Stories about Politics from February, 2009
Dispatches from Armenia comments on tomorrow's first anniversary of the post-election clashes which left eight opposition supporters and two policemen dead. The blog calls the incident a slaughter at the hands of the authorities.
Financial Secretary of Hong Kong John Tsang made the budget speech for the fiscal year 2009-2010 at the Legislative Council on 25 of February. This is the first budget report after Hong Kong felt the pain from the downturn of global financial crisis. Unlike other areas, our government's finance remains...
Introduction: Freedom of Expression in the Indian Blogosphere The Indian blogosphere is abuzz with discussions on freedom of expression after the Supreme Court refused to throw out Shiv Sena's defamation case against 19 year old computer science student Ajith D (TOI). However, the Indian blogosphere's reactions to the controversy are...
From Bermuda, Vexed Bermoothes comments on the opposition's response to the government's 2009-10 Budget.
As the opposition prepares to mark the 1 March post-election clashes which left at least 10 dead, The Armenian Observer says tensions are increasing in the capital, Yerevan. Meanwhile, writing for the Frontline Club blog, Global Voices Online's Caucasus Editor comments on the release of two damning human rights reports...
Over a week has passed since now-infamous footage of Japan's former finance minister Shōichi Nakagawa stumbling through a 20 minute speech at the G7 meeting in Rome made world headlines and hit the top of YouTube charts. In this post I feature a handful of responses to the speech by Japanese bloggers.
Zhanna writes a post about the rally staged by the leading Kazakhstani opposition party in Almaty.
Elena writes a history of the persecution of the oppositional movements in Kyrgyzstan.
Azar Balkhi reports that Fawzia Koofi, an outstanding human rights activist and the first female deputy speaker of the Afghanistan's parliament, was named “Young Global Leader” by the World Economic Forum.
Former leftist turned conservative writer Christopher Hitchens ran into trouble in Beirut last week when he attempted to deface a poster/memorial of the Syrian Social Nationalist Party (SSNP), a Hezbollah ally. Versions of the event claim a heavily intoxicated Hitchens shouted obscenities at the party, ultimately resulting in an altercation with several SSNP members nearby. These allegations have sparked a debate across continents, writes Antoun Issa.
For a country where there is an average daily power cut of 14 hours it is hard to carry on with normal life. Bibek Paudel discusses the challenges Nepal is facing and who are responsible for this.
“Zardari is doing exactly what Bhutto had done in 1971 – eliminating all challenges that may come in his way to become another “Civilian Martial Law Administrator”, comments Teeth Maestro while discussing the recent “verdict that refuses to give the democratically elected government its right to function.”
Martinican bloggers Imaniyé and Bondamanjak both note the recent degradation of the social conflict in Martinique, as clashes between the police and young people took place in the capital city of Fort-de-France, on Tuesday and Wednesday nights.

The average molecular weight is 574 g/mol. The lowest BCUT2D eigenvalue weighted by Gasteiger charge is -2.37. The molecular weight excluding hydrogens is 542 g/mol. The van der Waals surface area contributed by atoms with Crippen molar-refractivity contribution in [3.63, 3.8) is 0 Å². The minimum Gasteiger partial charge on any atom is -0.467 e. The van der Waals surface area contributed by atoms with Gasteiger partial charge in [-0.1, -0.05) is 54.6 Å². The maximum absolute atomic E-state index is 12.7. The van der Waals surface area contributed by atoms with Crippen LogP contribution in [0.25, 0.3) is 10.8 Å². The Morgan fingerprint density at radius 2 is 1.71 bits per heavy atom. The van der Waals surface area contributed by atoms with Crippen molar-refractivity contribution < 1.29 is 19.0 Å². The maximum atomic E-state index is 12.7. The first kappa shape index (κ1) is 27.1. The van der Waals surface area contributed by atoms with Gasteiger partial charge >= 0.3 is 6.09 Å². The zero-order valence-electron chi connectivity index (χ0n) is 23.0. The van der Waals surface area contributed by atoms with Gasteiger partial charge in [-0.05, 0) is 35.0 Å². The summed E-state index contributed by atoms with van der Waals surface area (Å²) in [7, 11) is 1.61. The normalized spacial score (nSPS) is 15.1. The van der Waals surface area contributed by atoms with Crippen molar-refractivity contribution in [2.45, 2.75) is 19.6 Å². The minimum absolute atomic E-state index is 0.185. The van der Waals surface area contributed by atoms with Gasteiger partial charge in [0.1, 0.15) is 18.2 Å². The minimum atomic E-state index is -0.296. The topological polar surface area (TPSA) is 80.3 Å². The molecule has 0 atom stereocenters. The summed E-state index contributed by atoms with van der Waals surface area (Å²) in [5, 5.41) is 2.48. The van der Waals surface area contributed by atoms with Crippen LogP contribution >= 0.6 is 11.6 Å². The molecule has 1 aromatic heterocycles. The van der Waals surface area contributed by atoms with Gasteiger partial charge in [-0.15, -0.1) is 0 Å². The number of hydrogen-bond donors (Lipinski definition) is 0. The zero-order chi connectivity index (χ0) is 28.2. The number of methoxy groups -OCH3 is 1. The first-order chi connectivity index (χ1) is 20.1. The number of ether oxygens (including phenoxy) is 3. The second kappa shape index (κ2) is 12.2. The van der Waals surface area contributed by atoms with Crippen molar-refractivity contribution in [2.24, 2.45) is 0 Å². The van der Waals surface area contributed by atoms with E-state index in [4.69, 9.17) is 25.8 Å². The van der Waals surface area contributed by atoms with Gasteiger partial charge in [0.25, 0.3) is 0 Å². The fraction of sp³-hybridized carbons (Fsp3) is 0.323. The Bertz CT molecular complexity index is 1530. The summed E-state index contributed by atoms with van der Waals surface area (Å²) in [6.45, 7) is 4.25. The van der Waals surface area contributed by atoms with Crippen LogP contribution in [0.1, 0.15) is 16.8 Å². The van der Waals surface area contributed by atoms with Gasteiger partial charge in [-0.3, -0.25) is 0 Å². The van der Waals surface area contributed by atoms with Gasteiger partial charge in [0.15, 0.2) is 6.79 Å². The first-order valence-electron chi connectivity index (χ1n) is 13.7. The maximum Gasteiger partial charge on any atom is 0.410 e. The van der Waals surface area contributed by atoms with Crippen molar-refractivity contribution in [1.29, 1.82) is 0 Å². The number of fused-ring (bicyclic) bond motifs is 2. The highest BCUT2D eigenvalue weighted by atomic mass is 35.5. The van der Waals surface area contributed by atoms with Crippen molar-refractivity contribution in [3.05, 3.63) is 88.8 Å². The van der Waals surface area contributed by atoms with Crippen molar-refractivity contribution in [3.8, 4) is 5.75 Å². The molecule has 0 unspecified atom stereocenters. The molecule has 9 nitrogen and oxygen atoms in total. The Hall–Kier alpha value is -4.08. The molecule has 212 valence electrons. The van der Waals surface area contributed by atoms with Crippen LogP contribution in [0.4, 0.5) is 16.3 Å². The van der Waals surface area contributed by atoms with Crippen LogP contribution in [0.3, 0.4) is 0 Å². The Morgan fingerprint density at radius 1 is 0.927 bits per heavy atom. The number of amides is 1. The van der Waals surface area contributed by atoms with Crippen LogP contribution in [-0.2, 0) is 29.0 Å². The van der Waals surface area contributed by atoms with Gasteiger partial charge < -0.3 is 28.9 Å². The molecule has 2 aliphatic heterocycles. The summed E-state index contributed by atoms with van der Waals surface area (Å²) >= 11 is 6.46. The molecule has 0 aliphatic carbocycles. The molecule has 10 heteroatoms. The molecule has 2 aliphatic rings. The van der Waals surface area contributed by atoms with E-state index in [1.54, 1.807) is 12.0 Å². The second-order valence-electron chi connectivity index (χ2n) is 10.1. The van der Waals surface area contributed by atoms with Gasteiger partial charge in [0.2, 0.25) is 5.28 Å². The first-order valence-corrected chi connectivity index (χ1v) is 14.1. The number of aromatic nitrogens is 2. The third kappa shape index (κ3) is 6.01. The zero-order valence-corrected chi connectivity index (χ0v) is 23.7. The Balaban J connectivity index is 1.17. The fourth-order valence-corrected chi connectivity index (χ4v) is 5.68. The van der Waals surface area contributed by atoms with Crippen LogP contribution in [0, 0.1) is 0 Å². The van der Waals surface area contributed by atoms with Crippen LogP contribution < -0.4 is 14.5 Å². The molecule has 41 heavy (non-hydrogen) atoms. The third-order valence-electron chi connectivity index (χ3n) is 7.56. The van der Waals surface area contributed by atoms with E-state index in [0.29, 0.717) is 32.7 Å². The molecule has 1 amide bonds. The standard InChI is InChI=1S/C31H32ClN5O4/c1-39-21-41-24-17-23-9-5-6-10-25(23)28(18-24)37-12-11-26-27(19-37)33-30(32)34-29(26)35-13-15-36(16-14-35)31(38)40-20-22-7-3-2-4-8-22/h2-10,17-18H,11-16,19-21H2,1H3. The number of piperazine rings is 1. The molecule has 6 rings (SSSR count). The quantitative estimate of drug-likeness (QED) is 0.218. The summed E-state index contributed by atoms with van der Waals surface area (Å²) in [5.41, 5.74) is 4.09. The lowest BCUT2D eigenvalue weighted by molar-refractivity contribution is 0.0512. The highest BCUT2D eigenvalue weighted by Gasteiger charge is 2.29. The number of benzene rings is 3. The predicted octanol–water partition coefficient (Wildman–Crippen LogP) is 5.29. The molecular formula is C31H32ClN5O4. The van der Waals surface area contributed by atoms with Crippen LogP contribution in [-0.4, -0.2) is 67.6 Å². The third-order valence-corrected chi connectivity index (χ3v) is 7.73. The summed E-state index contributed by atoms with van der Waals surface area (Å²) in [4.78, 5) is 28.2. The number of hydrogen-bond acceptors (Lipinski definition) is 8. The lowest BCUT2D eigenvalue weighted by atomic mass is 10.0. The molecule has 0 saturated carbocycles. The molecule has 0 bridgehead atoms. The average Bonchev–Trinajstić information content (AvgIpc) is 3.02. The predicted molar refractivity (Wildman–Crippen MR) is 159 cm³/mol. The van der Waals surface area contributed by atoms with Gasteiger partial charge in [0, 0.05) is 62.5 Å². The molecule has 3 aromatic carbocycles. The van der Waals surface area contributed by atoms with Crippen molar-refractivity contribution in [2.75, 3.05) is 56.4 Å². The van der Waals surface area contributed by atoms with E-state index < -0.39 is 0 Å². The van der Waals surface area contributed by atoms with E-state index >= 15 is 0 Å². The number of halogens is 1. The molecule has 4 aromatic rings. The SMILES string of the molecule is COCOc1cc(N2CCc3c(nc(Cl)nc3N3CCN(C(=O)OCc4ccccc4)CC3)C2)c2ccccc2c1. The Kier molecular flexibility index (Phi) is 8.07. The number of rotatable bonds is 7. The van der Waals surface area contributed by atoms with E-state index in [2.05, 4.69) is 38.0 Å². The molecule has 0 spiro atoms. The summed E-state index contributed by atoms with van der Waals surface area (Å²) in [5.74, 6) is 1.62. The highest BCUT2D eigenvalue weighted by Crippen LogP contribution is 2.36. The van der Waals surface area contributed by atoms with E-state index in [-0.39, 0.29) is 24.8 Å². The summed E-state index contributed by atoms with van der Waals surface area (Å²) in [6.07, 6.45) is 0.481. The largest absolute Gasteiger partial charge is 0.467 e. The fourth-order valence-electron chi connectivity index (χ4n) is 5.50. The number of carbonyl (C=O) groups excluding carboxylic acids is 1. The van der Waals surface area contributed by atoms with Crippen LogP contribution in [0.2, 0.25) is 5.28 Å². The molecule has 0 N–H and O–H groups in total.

Both Active Voice [Jamaica] and Guyanese blogger C.D. Valere (writing at Baiganchoka) continue the discussion about recent attempts by the Jamaican Broadcasting Commission to “clean up” the airwaves.
“Some Arubans are also affected because they invested in Stanford's company and are now, as we say in quaint Dutch, sitting with the baked pears”: Arubagirl examines her government's reaction to the Allen Stanford story and wonders where all the socialists have gone.
CECA? Neither a new game console from Japan nor another evil science project that is going to bring this world to an end? But according to the Government, CECA is coming to save Taiwan's economy from drowning in global financial crisis and the greatest recession in 50 years. However, most people still have no idea what CECA is, and like all the other issues, it is quickly politicized as a new media battle ground set for the continuous fight between KMT, the ruling party, and DPP, the major opposition party. Bloggers again try to ask key questions and explain the issues deeper on their own.
Syrian Ambassador in Washington lectures university students on Syrian-American relations and asks them not to be overly optimistic in regards to the future of the relations since the Obama Adminstration hasn't set its course of action with Syria yet, reports [ar] Maurice Aaek.
As Israeli authorities evict Arab residents and demolish their houses in Jerusalem, Arab bloggers are set on not letting this pass unnoticed. Another blogger calls for designating a week to blog for Jerusalem.
Egypt marks its 10,000 day under Hosni Mubarak's rule. Mohaly briefs us about two books which discuss the occasion.
Iraqi Arab Woman Blues discusses ‘predictions’ she had made about the political situation in her country and others in the region – and how they proved to be correct.